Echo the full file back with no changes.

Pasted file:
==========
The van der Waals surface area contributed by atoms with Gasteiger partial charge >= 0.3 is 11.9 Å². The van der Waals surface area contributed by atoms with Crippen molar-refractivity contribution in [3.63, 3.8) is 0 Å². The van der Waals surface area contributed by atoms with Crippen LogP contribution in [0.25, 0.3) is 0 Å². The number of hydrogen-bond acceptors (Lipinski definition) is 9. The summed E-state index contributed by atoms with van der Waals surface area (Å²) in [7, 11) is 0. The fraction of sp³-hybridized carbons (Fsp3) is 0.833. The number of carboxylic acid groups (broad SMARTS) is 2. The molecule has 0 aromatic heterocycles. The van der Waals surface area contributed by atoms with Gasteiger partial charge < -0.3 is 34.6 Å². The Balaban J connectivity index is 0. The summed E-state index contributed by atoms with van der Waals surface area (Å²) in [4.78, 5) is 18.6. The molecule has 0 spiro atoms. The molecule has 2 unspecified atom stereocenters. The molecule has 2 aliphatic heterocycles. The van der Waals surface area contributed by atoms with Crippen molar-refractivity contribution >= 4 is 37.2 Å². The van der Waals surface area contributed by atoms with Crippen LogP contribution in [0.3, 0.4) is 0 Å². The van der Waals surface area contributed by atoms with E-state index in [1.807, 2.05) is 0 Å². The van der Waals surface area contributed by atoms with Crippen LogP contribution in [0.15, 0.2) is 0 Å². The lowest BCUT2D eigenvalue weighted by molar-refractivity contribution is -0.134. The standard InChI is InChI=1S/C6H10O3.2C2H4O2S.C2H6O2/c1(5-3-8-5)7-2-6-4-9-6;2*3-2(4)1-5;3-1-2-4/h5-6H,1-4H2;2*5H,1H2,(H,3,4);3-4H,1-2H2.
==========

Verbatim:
The van der Waals surface area contributed by atoms with Gasteiger partial charge >= 0.3 is 11.9 Å². The van der Waals surface area contributed by atoms with Crippen molar-refractivity contribution in [3.63, 3.8) is 0 Å². The van der Waals surface area contributed by atoms with Crippen LogP contribution in [0.25, 0.3) is 0 Å². The number of hydrogen-bond acceptors (Lipinski definition) is 9. The summed E-state index contributed by atoms with van der Waals surface area (Å²) in [7, 11) is 0. The fraction of sp³-hybridized carbons (Fsp3) is 0.833. The number of carboxylic acid groups (broad SMARTS) is 2. The molecule has 0 aromatic heterocycles. The van der Waals surface area contributed by atoms with Gasteiger partial charge < -0.3 is 34.6 Å². The Balaban J connectivity index is 0. The summed E-state index contributed by atoms with van der Waals surface area (Å²) in [4.78, 5) is 18.6. The molecule has 0 spiro atoms. The molecule has 2 unspecified atom stereocenters. The molecule has 2 aliphatic heterocycles. The van der Waals surface area contributed by atoms with Crippen molar-refractivity contribution >= 4 is 37.2 Å². The van der Waals surface area contributed by atoms with Crippen LogP contribution in [0.3, 0.4) is 0 Å². The van der Waals surface area contributed by atoms with E-state index in [1.807, 2.05) is 0 Å². The van der Waals surface area contributed by atoms with Crippen LogP contribution in [0.15, 0.2) is 0 Å². The lowest BCUT2D eigenvalue weighted by molar-refractivity contribution is -0.134. The standard InChI is InChI=1S/C6H10O3.2C2H4O2S.C2H6O2/c1(5-3-8-5)7-2-6-4-9-6;2*3-2(4)1-5;3-1-2-4/h5-6H,1-4H2;2*5H,1H2,(H,3,4);3-4H,1-2H2.